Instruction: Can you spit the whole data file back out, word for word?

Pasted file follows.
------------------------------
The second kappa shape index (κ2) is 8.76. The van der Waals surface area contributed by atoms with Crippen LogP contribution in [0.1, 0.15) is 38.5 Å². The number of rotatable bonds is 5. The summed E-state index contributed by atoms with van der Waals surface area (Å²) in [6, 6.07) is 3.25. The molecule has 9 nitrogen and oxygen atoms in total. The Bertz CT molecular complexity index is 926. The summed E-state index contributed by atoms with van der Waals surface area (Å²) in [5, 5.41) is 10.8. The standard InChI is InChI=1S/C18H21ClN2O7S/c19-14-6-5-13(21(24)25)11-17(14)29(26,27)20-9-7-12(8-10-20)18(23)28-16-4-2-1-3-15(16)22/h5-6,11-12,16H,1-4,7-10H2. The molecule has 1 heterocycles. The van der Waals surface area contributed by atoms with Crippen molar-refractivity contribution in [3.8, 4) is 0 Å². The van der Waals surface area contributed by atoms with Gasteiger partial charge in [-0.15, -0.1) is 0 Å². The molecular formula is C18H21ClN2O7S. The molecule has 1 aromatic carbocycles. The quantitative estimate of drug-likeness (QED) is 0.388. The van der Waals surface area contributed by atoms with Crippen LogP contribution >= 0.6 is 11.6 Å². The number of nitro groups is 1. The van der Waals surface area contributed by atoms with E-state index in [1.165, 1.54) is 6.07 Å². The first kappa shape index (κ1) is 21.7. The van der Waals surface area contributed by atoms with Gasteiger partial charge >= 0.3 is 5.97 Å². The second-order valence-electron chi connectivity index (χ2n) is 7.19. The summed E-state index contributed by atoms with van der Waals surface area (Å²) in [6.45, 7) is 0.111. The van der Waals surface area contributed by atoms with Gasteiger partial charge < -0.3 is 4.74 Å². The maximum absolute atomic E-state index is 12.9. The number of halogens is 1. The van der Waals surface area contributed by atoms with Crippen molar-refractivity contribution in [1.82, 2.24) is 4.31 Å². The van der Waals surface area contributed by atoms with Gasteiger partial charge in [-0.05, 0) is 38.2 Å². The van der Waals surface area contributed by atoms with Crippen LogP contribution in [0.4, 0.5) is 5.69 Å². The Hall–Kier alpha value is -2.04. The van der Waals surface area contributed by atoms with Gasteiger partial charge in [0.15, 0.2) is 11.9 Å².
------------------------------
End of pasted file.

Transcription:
The second kappa shape index (κ2) is 8.76. The van der Waals surface area contributed by atoms with Crippen LogP contribution in [0.1, 0.15) is 38.5 Å². The number of rotatable bonds is 5. The summed E-state index contributed by atoms with van der Waals surface area (Å²) in [6, 6.07) is 3.25. The molecule has 9 nitrogen and oxygen atoms in total. The Bertz CT molecular complexity index is 926. The summed E-state index contributed by atoms with van der Waals surface area (Å²) in [5, 5.41) is 10.8. The standard InChI is InChI=1S/C18H21ClN2O7S/c19-14-6-5-13(21(24)25)11-17(14)29(26,27)20-9-7-12(8-10-20)18(23)28-16-4-2-1-3-15(16)22/h5-6,11-12,16H,1-4,7-10H2. The molecule has 1 heterocycles. The van der Waals surface area contributed by atoms with Crippen molar-refractivity contribution in [3.8, 4) is 0 Å². The van der Waals surface area contributed by atoms with Gasteiger partial charge in [-0.15, -0.1) is 0 Å². The molecular formula is C18H21ClN2O7S. The molecule has 1 aromatic carbocycles. The quantitative estimate of drug-likeness (QED) is 0.388. The van der Waals surface area contributed by atoms with Crippen LogP contribution >= 0.6 is 11.6 Å². The number of nitro groups is 1. The van der Waals surface area contributed by atoms with E-state index in [1.165, 1.54) is 6.07 Å². The first kappa shape index (κ1) is 21.7. The van der Waals surface area contributed by atoms with Gasteiger partial charge >= 0.3 is 5.97 Å². The second-order valence-electron chi connectivity index (χ2n) is 7.19. The summed E-state index contributed by atoms with van der Waals surface area (Å²) in [6.45, 7) is 0.111. The van der Waals surface area contributed by atoms with Gasteiger partial charge < -0.3 is 4.74 Å². The maximum absolute atomic E-state index is 12.9. The number of halogens is 1. The van der Waals surface area contributed by atoms with Crippen molar-refractivity contribution in [1.82, 2.24) is 4.31 Å². The van der Waals surface area contributed by atoms with Gasteiger partial charge in [-0.05, 0) is 38.2 Å². The van der Waals surface area contributed by atoms with Crippen LogP contribution in [0.4, 0.5) is 5.69 Å². The Hall–Kier alpha value is -2.04. The van der Waals surface area contributed by atoms with Gasteiger partial charge in [0.15, 0.2) is 11.9 Å².